I firmly believe there is a distinct difference between the meaning of Atheist and Agnostic. It is what led me to create this site as I discovered some interesting writings about that difference. The word Agnostic describes exactly what I firmly believe, which is that we do not know.
For me, it centers on creation and our creator. Atheists do not believe in one or simply lack a belief in one. I do not know of our creator and lack a knowledge of one… however, I do not actually lack a belief in one or for that matter have a belief in a specific definition of one. Somewhere in the supernatural unknown there could be some sort of creator. It may or may not be something of intelligence, but there probably is some sort of root cause or spark that lit the tinder for existence. I believe something may have created or caused the universe but I have no idea what that something is. That is why I cannot say I simply lack a belief in a creator as a weak Atheist does. Our creator is unknown and undefinable to me other than as the cause of the universe to exist.
I feel an awe for our existence. There could be an intelligence we do not understand that kicked all of this off. I don’t feel that it controls the universe or that there is some sort of universal justice in existence, but to say that the universe was created by the Big Bang doesn’t answer that nagging question of “why?” What was the root cause of it to be and why did that happen? Is there a reason for our beginning or was it just chance? We are simple creatures that can’t understand such things just as the ant crawling on the floor cannot understand us the way we know ourselves. The ant can probably never understand us just as we probably will never understand the true nature and origin of the universe.
?When you know a thing, to hold that you know it; and when you do not know a thing, to allow that you do not know it; this is knowledge.? – Confucius
?We know nothing at all. All our knowledge is but the knowledge of schoolchildren. The real nature of things we shall never know.? – Albert Einstein
?The origin of all science is the desire to know causes, and the origin of all false science is the desire to accept false causes rather than none; or, which is the same thing, in the unwillingness to acknowledge our own ignorance.? – William Hazlitt
?To know that you do not know is the best. To pretend to know when you do not know is a disease.? – Lao Tzu
Here’s an Atheist that doesn’t believe Agnosticism is a legitimate viewpoint:
You’re an Atheist; You Just Don’t Know It Yet
I’ll try again with all of you, and see how many “agnostics” I can convince to start calling themselves “atheists.” Get comfortable, and open your mind …
Let’s start with a definition to make sure we understand the word “theism”: a theist has a belief in the existence of a god or a pantheon of gods. That’s what theism is. So, if you have a belief in one or more gods then you are a theist. Simple so far, right?
If you are unsure whether you believe in a god, try hitting Google for phrases like “list of gods” or “who can I worship?” or “names by which I can disavow responsibility for my own actions.”
If you have a belief in one or more gods then you are a theist. Conversely (and here’s the part that trips people up for some reason) if you are not a theist, then you are an atheist. That’s the only other choice. Atheism and theism are a binary, tautological pair and they cover the entire range of possibilities. There is no third choice.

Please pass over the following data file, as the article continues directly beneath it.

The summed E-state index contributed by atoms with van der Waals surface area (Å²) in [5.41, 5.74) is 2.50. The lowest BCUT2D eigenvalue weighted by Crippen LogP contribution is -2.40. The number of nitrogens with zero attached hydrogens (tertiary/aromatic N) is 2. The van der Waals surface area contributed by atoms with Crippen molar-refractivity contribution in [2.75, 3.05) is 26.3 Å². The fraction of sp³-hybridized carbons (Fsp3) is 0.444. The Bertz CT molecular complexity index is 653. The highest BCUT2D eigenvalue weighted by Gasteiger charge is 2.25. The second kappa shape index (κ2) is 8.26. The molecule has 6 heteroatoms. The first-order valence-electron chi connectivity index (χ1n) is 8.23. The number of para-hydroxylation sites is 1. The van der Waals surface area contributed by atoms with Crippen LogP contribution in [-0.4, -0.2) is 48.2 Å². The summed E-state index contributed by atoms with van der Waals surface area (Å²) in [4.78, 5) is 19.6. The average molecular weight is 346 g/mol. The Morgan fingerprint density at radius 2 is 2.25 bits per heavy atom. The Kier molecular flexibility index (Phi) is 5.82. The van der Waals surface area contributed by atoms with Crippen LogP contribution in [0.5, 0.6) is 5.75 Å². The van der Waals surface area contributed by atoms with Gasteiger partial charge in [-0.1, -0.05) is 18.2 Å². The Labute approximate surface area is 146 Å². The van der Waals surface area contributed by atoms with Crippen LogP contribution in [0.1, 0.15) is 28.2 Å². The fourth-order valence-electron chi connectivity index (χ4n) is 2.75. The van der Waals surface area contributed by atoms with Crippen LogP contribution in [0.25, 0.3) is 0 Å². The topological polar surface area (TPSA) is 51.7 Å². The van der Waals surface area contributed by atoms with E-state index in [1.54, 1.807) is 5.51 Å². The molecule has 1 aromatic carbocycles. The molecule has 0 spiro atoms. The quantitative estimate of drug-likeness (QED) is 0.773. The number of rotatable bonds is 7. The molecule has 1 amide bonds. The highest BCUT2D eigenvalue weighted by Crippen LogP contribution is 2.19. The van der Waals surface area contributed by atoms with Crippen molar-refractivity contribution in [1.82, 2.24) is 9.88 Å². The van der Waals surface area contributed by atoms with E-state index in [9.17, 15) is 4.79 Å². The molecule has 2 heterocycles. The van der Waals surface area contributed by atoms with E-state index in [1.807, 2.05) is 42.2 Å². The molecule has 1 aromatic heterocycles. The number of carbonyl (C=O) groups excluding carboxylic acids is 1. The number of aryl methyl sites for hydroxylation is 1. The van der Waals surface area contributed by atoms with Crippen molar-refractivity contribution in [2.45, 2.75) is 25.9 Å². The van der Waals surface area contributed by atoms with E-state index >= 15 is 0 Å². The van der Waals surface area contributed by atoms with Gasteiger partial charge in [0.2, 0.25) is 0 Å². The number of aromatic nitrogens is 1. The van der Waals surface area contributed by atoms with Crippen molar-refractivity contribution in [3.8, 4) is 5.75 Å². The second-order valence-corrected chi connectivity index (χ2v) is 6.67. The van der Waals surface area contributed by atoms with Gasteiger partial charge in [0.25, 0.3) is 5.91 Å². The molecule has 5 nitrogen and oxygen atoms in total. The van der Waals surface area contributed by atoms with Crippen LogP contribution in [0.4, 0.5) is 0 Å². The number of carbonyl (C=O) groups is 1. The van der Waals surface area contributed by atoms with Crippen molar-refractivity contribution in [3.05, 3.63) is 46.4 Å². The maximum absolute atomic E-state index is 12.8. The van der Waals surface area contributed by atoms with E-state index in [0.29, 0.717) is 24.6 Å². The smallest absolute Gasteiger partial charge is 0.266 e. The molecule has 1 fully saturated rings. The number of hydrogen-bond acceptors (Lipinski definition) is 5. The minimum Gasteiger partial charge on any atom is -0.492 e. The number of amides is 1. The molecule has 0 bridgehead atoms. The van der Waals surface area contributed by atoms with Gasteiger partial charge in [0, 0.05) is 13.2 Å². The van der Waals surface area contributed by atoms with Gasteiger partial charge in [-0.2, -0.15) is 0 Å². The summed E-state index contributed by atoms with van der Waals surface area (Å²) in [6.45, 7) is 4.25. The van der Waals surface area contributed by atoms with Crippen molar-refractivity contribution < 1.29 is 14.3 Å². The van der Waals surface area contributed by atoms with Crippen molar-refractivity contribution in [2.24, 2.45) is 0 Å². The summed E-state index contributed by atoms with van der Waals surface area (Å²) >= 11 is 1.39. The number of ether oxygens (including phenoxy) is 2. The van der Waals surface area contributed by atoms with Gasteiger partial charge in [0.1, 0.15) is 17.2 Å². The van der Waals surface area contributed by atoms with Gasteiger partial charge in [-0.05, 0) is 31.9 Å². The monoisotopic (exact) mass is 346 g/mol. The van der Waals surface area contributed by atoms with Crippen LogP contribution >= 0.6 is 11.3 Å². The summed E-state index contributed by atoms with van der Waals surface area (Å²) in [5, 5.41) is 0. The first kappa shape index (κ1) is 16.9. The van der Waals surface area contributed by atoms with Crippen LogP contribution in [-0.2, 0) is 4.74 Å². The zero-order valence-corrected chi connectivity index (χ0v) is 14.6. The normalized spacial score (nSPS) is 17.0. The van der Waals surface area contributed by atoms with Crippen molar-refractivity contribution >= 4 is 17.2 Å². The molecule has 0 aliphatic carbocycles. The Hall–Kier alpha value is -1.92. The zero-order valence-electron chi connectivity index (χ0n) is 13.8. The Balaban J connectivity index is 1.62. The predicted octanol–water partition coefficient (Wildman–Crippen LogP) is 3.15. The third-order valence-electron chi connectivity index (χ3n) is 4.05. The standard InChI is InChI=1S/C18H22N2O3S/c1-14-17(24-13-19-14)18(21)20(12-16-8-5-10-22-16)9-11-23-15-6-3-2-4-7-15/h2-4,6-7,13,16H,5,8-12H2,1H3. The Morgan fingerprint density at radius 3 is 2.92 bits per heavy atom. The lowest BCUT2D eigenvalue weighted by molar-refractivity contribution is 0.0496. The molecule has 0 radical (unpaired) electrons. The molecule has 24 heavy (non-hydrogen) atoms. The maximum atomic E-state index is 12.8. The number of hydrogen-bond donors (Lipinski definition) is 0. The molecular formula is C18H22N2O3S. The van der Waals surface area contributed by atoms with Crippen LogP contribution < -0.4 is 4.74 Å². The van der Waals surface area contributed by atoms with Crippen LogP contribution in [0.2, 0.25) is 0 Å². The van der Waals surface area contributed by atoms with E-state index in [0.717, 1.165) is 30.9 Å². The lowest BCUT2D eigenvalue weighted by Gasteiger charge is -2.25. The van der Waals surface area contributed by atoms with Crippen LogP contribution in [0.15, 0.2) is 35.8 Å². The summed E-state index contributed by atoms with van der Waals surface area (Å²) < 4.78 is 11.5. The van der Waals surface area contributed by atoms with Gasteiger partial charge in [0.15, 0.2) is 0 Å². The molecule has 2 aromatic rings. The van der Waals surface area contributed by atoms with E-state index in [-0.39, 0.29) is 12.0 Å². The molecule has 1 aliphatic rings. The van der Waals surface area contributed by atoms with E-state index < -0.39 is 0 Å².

Agnosticism is not a third choice. For that matter, being a real estate agent or a woman or a speaker of Esperanto is not a third choice. You cannot claim, for instance, “I am not a theist or an atheist, instead I speak Esperanto.”
Agnosticism is the notion that one cannot have knowledge of the existence of a god. Note that being agnostic has nothing to do with belief. You can believe in the existence of a chair, or not have belief in the existence of a chair — that’s the whole range when it comes to belief in that chair. As a wholly separate issue, there is the idea that you can have knowledge of that chair or that you are not able to have knowledge of that chair. This has nothing to do with belief aside from the rational idea that if you do happen to have knowledge of a thing then it follows that you will believe in it, if you are sane.
I can easily latch onto the notion that you are either a Theist or Atheist as a binary choice of for or against a belief in supernatural creation. There is indeed a third choice in any binary decision: not knowing enough to make a choice. Agnostics stake the claim that we do not have the answer to the question because it is outside the scope of our knowledge. We don’t believe in any of the gods defined by humanity so we are not theists, but likewise we do not reject the possibility of a supernatural creation. However, we are not Atheists even though we are atheistic about the creators defined by humanity.
I can take this to your example of the chair as well. I have a wooden rocking chair in the spare bedroom of my house. Do you have to choose to either believe there is a wooden rocking chair there or not? That’s the only choices you present even though you have not been in the spare bedroom of my house. Is it fair to make you choose between two choices when actually there might be a leather armchair instead and I’m just confused in making you make that choice? In that case neither choice is exactly correct. Yes, there is a chair but it wasn’t described correctly at all. The person smart enough to say they definitely don’t know because they’ve never been in my spare bedroom is the correct one.